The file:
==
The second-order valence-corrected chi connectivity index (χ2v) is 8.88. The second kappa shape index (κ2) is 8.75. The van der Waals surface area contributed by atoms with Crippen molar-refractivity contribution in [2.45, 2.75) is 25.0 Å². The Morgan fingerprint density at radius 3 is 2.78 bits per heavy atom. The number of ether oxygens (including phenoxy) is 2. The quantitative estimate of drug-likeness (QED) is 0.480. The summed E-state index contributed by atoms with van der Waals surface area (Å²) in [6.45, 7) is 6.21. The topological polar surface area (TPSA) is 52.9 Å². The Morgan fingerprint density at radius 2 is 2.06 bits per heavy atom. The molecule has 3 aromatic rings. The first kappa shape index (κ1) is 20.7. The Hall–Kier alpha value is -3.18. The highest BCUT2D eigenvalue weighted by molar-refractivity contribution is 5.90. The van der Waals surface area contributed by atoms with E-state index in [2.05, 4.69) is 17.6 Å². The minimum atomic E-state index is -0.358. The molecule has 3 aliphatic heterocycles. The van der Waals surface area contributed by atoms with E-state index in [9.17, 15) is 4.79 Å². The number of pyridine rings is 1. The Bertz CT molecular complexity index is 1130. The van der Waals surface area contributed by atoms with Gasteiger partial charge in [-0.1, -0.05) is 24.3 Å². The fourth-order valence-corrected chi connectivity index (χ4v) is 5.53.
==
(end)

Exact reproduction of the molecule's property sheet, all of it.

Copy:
The second-order valence-corrected chi connectivity index (χ2v) is 8.88. The second kappa shape index (κ2) is 8.75. The van der Waals surface area contributed by atoms with Crippen molar-refractivity contribution in [2.45, 2.75) is 25.0 Å². The Morgan fingerprint density at radius 3 is 2.78 bits per heavy atom. The number of ether oxygens (including phenoxy) is 2. The quantitative estimate of drug-likeness (QED) is 0.480. The summed E-state index contributed by atoms with van der Waals surface area (Å²) in [6.45, 7) is 6.21. The topological polar surface area (TPSA) is 52.9 Å². The Morgan fingerprint density at radius 2 is 2.06 bits per heavy atom. The molecule has 3 aromatic rings. The first kappa shape index (κ1) is 20.7. The Hall–Kier alpha value is -3.18. The highest BCUT2D eigenvalue weighted by molar-refractivity contribution is 5.90. The van der Waals surface area contributed by atoms with E-state index in [2.05, 4.69) is 17.6 Å². The minimum atomic E-state index is -0.358. The molecule has 3 aliphatic heterocycles. The van der Waals surface area contributed by atoms with E-state index in [9.17, 15) is 4.79 Å². The number of pyridine rings is 1. The Bertz CT molecular complexity index is 1130. The van der Waals surface area contributed by atoms with Gasteiger partial charge in [-0.1, -0.05) is 24.3 Å². The fourth-order valence-corrected chi connectivity index (χ4v) is 5.53.